Once I passed the Pickleteria I knew that I had gone too far. After backtracking, I saw the sign for “Waistcoat, Want Not,” which I had missed the first time due to the obscuring graffito: “In Williamsburg, we say Ààwesk…ôt!” (Only a few stray horsehair fibers stuck in the graffitist’s paint marred the otherwise impeccable hand lettering.) As instructed, I knocked once, then twice, then three, and then five times. A peephole slid open in the door and a skeptical eye studied me.
“Fabian invited me,” I said. This was met by silence. “Ambrose,” I tried. “I meant to say that Ambrose invited me.” After a long moment there came what sounded like a resigned sigh, the peephole shut, and the door opened. An extraordinarily dapper young woman escorted me up a narrow flight of stairs.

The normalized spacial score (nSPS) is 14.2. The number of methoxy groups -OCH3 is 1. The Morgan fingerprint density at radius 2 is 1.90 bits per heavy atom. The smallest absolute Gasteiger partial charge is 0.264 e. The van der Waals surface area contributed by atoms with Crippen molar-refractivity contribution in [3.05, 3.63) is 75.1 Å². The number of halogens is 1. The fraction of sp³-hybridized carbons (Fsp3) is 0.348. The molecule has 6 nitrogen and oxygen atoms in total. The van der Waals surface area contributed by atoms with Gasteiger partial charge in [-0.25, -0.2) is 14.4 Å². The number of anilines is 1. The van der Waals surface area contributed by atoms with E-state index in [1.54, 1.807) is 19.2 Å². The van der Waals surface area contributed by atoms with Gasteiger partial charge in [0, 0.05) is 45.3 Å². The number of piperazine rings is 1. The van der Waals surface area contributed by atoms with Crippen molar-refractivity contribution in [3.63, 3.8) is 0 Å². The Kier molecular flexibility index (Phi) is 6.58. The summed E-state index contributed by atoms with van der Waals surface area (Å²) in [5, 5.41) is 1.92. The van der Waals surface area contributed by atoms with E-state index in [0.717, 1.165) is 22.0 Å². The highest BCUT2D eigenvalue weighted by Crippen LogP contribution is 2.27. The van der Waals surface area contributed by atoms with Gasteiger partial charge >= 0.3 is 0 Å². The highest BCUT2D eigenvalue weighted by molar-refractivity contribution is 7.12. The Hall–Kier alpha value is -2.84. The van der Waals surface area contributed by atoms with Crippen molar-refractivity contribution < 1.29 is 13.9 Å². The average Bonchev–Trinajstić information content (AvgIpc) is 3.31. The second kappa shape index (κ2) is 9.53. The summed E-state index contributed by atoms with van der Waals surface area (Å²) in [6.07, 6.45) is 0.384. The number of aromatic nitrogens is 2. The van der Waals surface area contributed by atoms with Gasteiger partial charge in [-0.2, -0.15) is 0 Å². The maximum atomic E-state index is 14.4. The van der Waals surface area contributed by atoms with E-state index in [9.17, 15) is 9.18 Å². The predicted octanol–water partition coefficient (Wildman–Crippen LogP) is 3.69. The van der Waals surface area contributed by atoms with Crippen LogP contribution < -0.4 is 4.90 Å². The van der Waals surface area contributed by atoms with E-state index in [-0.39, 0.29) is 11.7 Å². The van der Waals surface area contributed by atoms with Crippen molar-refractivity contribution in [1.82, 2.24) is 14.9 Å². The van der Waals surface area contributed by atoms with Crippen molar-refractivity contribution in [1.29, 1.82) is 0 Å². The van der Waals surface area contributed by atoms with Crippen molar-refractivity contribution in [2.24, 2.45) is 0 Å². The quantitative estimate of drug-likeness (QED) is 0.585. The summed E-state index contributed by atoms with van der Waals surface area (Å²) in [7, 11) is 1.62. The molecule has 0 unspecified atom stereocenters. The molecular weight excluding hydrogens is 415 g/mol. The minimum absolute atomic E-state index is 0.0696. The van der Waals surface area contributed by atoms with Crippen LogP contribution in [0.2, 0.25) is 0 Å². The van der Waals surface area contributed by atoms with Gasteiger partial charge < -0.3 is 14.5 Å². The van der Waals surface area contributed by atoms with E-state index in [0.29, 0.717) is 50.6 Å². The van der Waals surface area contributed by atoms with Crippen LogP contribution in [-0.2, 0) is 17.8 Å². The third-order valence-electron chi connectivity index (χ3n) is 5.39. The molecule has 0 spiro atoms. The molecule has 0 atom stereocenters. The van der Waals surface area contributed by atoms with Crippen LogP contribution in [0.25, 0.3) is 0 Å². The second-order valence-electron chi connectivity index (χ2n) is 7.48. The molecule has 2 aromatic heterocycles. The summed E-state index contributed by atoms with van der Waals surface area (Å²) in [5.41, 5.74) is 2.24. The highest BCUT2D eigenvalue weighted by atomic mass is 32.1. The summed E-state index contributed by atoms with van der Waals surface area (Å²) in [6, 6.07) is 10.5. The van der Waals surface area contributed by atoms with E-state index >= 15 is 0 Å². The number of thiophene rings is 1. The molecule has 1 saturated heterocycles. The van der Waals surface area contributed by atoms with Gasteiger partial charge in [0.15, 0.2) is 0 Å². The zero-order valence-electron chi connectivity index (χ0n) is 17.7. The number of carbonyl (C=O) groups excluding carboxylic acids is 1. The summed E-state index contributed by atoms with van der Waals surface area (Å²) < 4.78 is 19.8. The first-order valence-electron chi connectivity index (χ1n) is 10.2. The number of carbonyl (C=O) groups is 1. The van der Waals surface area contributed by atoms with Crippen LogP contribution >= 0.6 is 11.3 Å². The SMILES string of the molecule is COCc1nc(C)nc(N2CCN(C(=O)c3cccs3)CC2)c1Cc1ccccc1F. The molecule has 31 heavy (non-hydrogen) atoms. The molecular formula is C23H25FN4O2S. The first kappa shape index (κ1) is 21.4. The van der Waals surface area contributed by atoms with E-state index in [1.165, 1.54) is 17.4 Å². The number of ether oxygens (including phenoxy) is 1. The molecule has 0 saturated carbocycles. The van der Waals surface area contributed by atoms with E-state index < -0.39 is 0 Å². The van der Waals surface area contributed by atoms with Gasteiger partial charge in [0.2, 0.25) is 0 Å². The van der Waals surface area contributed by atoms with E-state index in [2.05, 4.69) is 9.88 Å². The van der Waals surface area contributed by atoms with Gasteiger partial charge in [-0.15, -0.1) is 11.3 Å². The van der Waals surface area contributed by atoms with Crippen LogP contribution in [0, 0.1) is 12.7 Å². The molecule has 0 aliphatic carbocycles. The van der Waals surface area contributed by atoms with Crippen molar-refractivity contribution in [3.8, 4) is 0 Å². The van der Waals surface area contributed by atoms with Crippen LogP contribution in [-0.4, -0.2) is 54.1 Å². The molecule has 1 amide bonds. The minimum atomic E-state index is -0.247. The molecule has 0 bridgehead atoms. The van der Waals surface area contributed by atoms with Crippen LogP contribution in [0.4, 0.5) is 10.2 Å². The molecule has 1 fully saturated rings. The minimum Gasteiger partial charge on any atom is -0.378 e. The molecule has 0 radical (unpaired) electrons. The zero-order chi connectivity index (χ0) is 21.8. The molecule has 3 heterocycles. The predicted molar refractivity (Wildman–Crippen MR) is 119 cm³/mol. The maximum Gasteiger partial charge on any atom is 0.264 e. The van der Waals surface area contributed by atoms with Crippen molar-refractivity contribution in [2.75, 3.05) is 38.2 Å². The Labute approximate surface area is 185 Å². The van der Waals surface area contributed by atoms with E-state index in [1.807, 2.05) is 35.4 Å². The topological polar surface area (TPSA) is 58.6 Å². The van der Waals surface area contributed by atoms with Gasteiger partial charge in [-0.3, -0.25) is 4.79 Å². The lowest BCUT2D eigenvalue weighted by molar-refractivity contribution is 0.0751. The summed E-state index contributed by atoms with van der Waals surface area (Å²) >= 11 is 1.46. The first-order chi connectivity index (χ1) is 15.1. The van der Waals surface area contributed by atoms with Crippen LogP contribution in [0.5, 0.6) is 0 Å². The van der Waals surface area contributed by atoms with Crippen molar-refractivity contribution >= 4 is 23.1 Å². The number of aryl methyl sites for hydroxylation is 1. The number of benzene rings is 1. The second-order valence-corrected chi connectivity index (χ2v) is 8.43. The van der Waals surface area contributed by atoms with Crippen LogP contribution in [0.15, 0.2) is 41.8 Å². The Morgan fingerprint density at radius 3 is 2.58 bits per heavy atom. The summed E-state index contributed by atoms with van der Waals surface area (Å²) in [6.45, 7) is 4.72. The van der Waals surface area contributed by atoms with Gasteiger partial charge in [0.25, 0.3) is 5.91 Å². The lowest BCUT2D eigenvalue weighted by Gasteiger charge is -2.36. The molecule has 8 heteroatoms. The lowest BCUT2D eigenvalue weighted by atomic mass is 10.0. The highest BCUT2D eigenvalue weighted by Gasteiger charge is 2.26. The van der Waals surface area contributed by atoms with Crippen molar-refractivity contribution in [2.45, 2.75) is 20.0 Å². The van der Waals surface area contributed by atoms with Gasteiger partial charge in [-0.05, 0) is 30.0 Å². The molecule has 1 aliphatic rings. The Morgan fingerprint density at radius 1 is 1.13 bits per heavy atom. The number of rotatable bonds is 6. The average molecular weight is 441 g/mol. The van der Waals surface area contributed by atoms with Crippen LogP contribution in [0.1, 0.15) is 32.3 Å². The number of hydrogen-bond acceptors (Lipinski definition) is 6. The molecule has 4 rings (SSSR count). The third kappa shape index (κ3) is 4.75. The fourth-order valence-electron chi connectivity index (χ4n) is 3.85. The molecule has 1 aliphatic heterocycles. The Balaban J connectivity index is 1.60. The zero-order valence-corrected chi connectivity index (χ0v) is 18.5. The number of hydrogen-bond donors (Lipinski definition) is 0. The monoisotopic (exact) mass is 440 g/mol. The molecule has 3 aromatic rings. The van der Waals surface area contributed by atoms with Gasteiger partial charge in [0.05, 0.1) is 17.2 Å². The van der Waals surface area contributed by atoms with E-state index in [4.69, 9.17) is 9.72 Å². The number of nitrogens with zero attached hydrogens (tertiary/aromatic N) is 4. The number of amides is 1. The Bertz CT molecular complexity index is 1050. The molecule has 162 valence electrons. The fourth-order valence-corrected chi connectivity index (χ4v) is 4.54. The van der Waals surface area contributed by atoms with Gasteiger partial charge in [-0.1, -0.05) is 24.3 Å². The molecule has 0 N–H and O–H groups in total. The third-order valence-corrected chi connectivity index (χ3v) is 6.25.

At the top I spotted my never-dependable friend Fabian. “Nice monocle!” I offered.
“You made it!” he said. “That’s great! I’m sure you’ll have a good time!” I made some non-committal sound as I surveyed the expansive loft and the milling crowd of indescribably hip young people.
“This doesn’t look like most computer clubs I’ve been to,” I said.
“Oh, well, it’s Aulde Timey Nighte,” said Fabian, somehow pronouncing the alternate spellings. “Everyone’s supposed to bring something from the early days of computing.”
“Oh?” I asked, “What did you bring?” Fabian didn’t say anything. “Oh, come on, dude! Not cool!” I protested when I caught on.
“That’s good!” said Fabian, “Keep talking in that charming patois! It seems very authentic! Hey, Cheryl, this is my friend Larry. He programmed PDP-8s!”